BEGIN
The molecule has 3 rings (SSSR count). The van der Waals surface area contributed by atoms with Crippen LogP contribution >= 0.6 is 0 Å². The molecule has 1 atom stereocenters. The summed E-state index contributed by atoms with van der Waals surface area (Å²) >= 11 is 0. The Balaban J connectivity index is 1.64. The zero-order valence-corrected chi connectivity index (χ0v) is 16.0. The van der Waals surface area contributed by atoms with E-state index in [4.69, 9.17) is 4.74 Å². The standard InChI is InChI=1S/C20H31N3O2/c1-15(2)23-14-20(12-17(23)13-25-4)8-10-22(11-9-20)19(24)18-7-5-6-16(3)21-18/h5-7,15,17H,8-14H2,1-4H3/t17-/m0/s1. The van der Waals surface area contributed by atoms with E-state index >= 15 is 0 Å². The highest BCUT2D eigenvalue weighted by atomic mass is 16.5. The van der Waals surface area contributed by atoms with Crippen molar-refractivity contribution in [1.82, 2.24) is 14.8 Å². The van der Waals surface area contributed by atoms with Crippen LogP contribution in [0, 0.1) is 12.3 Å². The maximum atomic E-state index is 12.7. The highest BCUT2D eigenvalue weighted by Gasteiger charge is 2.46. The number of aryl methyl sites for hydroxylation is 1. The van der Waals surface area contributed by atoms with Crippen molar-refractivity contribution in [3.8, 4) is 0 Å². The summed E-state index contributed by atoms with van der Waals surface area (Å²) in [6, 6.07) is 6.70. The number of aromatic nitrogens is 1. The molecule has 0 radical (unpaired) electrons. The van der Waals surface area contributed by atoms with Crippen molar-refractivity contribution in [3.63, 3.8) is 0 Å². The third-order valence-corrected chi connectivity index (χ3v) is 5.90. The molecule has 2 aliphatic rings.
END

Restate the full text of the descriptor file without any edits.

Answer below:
The molecule has 3 rings (SSSR count). The van der Waals surface area contributed by atoms with Crippen LogP contribution >= 0.6 is 0 Å². The molecule has 1 atom stereocenters. The summed E-state index contributed by atoms with van der Waals surface area (Å²) >= 11 is 0. The Balaban J connectivity index is 1.64. The zero-order valence-corrected chi connectivity index (χ0v) is 16.0. The van der Waals surface area contributed by atoms with E-state index in [4.69, 9.17) is 4.74 Å². The standard InChI is InChI=1S/C20H31N3O2/c1-15(2)23-14-20(12-17(23)13-25-4)8-10-22(11-9-20)19(24)18-7-5-6-16(3)21-18/h5-7,15,17H,8-14H2,1-4H3/t17-/m0/s1. The van der Waals surface area contributed by atoms with E-state index >= 15 is 0 Å². The highest BCUT2D eigenvalue weighted by atomic mass is 16.5. The van der Waals surface area contributed by atoms with Crippen molar-refractivity contribution in [1.82, 2.24) is 14.8 Å². The van der Waals surface area contributed by atoms with Crippen LogP contribution in [0, 0.1) is 12.3 Å². The maximum atomic E-state index is 12.7. The highest BCUT2D eigenvalue weighted by Gasteiger charge is 2.46. The number of aryl methyl sites for hydroxylation is 1. The van der Waals surface area contributed by atoms with Crippen molar-refractivity contribution in [3.8, 4) is 0 Å². The summed E-state index contributed by atoms with van der Waals surface area (Å²) in [6, 6.07) is 6.70. The number of aromatic nitrogens is 1. The molecule has 0 radical (unpaired) electrons. The van der Waals surface area contributed by atoms with Crippen molar-refractivity contribution in [3.63, 3.8) is 0 Å². The third-order valence-corrected chi connectivity index (χ3v) is 5.90. The molecule has 2 aliphatic rings.